In a press release, ONC noted that this is the first time it is proposing certification criteria separate from MU regulations, again setting the stage to move to MACRA requirements. This also signals ONC’s new regulatory approach, which will be marked by more incremental and frequent rule making and a focus on improved standards. This clearly is in response to the MACRA requirements, which folds MU into a new payment program and eliminates it as a stand-alone entity that was closely tied with certification. According to ONC, this incremental approach will allow the agency to update certification criteria more frequently to reference improved standards and allow for “regulatory clarity” (whatever that is) through more frequent solicitation of comments on potential proposals.

The incremental approach, unfortunately, does not accommodate the reality of software development and version control. While incremental and frequent changes to requirements enable ONC to be more responsive to stakeholder feedback, this tactic will be challenging for vendors. Software vendors plan months in advance for feature changes, and practices are loath to implement software upgrades and associated new functionality and updated work flows more than once or twice a year. Frequent changes to the requirements necessitate rework by software developers and create havoc with providers trying to meet MU requirements.

ONC’s Interoperability Roadmap. The Roadmap is a thoughtful, 150-plus page document addressing everything from governance, standards and certification to privacy and security.

The Roadmap has lofty goals for interoperability. It envisions that medical providers and patients will receive, transmit and utilize priority data by the end of 2017 in an effort to improve health outcomes. Private and public stakeholders will work to expand the number of interoperable IT system users and data sources between 2018 and 2020. By 2021, stakeholders will start to collaborate in order to achieve health IT interoperability across the country as well as deploy a learning health system by 2024.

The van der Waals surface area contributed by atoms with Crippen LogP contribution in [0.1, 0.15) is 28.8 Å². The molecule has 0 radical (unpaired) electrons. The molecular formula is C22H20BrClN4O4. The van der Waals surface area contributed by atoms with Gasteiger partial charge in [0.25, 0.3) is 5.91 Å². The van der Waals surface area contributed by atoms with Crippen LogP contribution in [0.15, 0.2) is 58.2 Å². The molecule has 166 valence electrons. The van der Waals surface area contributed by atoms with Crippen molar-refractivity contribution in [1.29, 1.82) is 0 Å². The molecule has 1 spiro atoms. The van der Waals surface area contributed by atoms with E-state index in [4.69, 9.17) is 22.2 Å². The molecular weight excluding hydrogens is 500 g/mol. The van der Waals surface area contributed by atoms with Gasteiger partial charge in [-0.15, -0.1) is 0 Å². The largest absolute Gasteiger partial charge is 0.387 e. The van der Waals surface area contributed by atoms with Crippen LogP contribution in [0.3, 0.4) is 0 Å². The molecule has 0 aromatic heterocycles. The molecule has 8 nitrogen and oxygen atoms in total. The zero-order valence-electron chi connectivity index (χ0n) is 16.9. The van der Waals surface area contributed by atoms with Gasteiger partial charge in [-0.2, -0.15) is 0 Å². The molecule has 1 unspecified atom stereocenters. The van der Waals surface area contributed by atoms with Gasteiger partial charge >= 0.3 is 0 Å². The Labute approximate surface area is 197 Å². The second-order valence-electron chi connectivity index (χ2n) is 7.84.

Those goals will be achieved by following three critical pathways to achieving interoperability: using consensus-based standards, enabling the shift in payment policies from fee-for-service to value-based models, and aligning federal and state privacy and security requirements that enable interoperability. As with its predecessors, it adopts an optimistic and somewhat aggressive timeline and set of activities. 

The Roadmap lacks the force of regulation and is strictly a guidance document. That said, while ONC is a forceful policy organization, it is not apparent how the Roadmap will affect future adoption and use of EHRs and health IT. It clearly is poised to align with various government programs and emerging legislation, such as H.R. 6, the 21st Century Cures Act. This House bill contains provisions concerning interoperability that are likely to be supported by the Senate. Because this bipartisan legislation has legs, many observers believe it will end up on the President’s desk, where he will sign it.

It will be interesting to see how this work product will be viewed and addressed (or not) by the policymakers in the next administration. Whether it stays in the hands of the same party or shifts to the other, don't hard code the word "interoperability.” A new buzzword is sure to come down the pike. Anybody remember the Nationwide Information Superhighway?  




Edited by Maurice Nagle